STEFANOVIC: Okay. Well, as Trudy just reported there, Bill Shorten's policy platform went beyond 300 pages. This time it's just a smidgen over 100 pages. So, is that what you mean by simpler messages? You're taking fewer policies to the next election? 

CLARE: One of the mistakes we made at the last election was too many policies. It was cluttered, it wasn't clear. We want to send a simple message to the Australian people at the next election about our plans to create more jobs, build a fairer society, raise the living standards of all Australians, make life a bit easier. And the platform, in its essence, is all about that. By making it shorter and simpler, that's just one way to send a message to the Australian people that we get it and we're preparing policies now that are all about making sure that we create more jobs and raise the living standards of all Australians.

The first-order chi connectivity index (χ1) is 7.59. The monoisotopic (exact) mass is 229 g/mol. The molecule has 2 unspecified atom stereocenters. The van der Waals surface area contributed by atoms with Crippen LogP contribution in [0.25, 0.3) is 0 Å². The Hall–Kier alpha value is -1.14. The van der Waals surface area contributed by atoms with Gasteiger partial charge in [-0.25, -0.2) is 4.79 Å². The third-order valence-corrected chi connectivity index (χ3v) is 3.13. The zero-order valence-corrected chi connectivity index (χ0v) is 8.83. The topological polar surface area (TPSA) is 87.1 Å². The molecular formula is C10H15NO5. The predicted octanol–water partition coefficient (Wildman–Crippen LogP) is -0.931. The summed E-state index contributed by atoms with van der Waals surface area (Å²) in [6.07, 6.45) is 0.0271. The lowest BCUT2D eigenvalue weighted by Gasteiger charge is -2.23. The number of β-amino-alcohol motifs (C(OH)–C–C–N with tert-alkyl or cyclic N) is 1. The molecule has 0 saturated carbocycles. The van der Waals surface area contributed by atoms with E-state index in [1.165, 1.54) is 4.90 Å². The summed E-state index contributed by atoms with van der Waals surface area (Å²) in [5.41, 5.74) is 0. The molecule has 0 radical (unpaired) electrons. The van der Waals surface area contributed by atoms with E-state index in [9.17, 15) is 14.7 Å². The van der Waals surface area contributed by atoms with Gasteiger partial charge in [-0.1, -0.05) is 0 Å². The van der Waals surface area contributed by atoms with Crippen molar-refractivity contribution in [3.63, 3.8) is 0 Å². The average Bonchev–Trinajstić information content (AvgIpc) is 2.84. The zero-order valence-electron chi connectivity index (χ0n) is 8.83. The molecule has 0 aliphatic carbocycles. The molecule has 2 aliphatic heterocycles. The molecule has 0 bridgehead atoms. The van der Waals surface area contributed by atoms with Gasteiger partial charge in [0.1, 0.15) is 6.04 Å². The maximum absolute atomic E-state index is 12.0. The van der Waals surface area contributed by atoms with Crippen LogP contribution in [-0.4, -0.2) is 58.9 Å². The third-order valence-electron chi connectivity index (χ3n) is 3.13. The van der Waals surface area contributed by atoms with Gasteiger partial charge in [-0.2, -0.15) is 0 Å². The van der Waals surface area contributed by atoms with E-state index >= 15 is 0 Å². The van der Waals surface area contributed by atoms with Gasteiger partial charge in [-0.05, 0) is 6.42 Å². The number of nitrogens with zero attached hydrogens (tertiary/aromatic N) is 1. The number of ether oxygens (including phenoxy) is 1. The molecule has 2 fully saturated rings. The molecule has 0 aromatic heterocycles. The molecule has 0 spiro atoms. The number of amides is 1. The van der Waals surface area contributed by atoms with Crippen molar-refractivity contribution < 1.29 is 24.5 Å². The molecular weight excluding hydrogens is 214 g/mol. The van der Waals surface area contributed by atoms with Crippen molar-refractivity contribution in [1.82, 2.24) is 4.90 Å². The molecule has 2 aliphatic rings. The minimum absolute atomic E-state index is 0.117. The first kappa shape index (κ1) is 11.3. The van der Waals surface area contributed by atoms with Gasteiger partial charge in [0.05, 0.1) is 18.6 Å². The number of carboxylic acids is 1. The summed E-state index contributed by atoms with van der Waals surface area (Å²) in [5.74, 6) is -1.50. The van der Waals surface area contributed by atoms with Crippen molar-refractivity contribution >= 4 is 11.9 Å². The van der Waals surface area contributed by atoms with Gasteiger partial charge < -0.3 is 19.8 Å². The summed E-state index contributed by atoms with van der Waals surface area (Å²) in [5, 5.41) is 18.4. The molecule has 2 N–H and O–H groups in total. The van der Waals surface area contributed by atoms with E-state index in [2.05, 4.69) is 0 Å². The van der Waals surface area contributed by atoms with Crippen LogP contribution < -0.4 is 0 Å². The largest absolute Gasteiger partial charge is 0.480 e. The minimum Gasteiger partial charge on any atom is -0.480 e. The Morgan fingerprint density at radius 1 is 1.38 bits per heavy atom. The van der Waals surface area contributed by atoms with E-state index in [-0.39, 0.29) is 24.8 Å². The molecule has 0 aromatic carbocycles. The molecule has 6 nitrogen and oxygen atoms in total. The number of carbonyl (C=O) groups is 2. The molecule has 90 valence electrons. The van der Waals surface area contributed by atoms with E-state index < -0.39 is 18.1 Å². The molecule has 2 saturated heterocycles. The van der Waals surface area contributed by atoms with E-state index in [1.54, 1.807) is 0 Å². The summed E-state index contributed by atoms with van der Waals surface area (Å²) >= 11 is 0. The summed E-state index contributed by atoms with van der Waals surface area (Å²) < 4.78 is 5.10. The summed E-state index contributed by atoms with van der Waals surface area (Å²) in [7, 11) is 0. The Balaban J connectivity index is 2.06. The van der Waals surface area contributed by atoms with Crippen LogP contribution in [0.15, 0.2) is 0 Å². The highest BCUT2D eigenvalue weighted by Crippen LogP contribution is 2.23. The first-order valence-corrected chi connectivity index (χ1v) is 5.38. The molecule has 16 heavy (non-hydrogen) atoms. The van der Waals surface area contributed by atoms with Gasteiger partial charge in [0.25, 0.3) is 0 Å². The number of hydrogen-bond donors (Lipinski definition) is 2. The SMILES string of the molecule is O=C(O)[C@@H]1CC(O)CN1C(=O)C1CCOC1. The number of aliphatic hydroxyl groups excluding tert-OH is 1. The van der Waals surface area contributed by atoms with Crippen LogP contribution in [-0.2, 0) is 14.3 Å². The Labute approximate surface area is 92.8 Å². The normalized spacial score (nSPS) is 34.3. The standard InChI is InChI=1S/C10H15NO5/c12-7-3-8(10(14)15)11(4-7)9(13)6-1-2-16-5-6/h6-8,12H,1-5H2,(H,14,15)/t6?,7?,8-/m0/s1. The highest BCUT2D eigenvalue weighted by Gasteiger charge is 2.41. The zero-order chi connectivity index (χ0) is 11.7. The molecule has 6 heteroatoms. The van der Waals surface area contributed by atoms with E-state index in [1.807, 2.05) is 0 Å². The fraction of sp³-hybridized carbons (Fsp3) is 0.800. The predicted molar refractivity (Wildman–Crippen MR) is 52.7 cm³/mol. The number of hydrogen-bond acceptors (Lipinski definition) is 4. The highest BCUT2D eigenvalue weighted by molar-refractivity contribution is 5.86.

STEFANOVIC: Okay, well, some of those leaked details have emerged this morning, and I'm sure Anthony Albanese will be talking about this later on. But it references a $15 billion plan to revive manufacturing in Australia to basically build ships, trains, cars, etc. in Australia again. How are you going to do that?

CLARE: Pete, we're going through now the biggest economic crisis since World War Two, and in the aftermath of World War Two, we had to rebuild Australia. To be frank, we need to do that again now. We've seen massive drops in employment over the last 12 months. Unemployment is still high. But we've, in particular, seen a big drop in the number of apprentices and big drops in manufacturing. Half the jobs that have been created in the last 10 years have been in our CBDs, in the CBD in Sydney and in the CBD in Melbourne. But in the outer suburbs and in the regions, we've seen atrophy. We've seen lots of job losses, particularly in blue collar jobs. What Albo is talking about here today is a fund to reverse that. To create more jobs. There's plenty of places in Australia where people used to have a job, working in construction, or working in manufacturing or food processing, that are gone now. If we're serious about learning the lessons of the last 12 months, then we're going to have to turn that around.